Most sites with CHP packages do not have the resources to carry out servicing and maintenance of the unit. A contract with the equipment supplier or one of the specialist O&M CHP companies is, therefore, often considered to be an effective way of providing the necessary maintenance support that will ensure the long-term reliability and performance of the plant.
Consideration should always be given to the availability of a suitable long-term maintenance contract when selecting a CHP package. The best time to negotiate a long-term maintenance contract is at the time of purchase. When the unit is old, the contractors will be less willing to take on an unfamiliar unit. Various levels of maintenance agreement may be available, but the choice of service must be considered in conjunction with the degree of responsibility that comes with the contract. Typical options could include the following:
- Planned maintenance only, whereby the supplier carries out only a predefined list of maintenance tasks to a predetermined time schedule. This would include all labour costs, and may include or exclude the cost of providing replacement parts and materials.
- Remote monitoring of plant parameters to provide a diagnosis of plant condition.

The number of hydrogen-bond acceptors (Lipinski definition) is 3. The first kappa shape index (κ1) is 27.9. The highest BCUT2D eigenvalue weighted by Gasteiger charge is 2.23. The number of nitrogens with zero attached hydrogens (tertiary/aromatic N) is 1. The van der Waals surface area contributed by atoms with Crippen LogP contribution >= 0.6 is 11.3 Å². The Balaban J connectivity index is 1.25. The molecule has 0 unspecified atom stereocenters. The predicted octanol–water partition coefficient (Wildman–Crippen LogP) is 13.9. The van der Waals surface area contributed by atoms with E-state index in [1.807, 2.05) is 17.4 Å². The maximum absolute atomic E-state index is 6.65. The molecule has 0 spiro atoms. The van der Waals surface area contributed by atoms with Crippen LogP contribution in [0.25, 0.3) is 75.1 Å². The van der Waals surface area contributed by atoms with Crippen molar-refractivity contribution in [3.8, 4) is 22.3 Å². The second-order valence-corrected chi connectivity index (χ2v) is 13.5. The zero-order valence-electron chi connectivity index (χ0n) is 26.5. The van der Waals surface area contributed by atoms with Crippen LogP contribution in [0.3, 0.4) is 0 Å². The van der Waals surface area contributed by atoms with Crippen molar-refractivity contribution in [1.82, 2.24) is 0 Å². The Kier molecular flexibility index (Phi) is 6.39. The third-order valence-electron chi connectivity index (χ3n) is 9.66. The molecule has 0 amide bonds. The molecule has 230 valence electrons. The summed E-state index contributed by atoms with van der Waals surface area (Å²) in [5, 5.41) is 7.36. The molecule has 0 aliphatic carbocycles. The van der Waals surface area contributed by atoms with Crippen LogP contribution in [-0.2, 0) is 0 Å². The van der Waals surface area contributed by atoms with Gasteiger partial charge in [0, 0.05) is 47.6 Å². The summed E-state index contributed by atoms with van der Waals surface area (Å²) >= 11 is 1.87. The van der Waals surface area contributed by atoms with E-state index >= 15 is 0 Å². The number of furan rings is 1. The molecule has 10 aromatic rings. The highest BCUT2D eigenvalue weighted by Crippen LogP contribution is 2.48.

- Call-outs to unplanned outages or breakdowns within a specified time period.
- Comprehensive maintenance cover, to include all parts and labour costs associated with both planned and unplanned maintenance requirements.
- Availability and installation of exchange or replacement unit to cover periods of prolonged outage associated with failure or servicing requirements.
The actual range of options available will vary from one manufacturer to another, and can be varied according to the levels of on-site staffing and expertise available.
Where a comprehensive service and warranty package is available that covers all the maintenance needed to achieve a defined level of plant performance and availability, it should provide some assurances regarding the availability of both service response and the necessary replacement parts and components. The costs of such a package should be expressed in simple terms, such as total cost per unit of output or cost per hour of running time. These figures are an important component of the costs and savings analysis.
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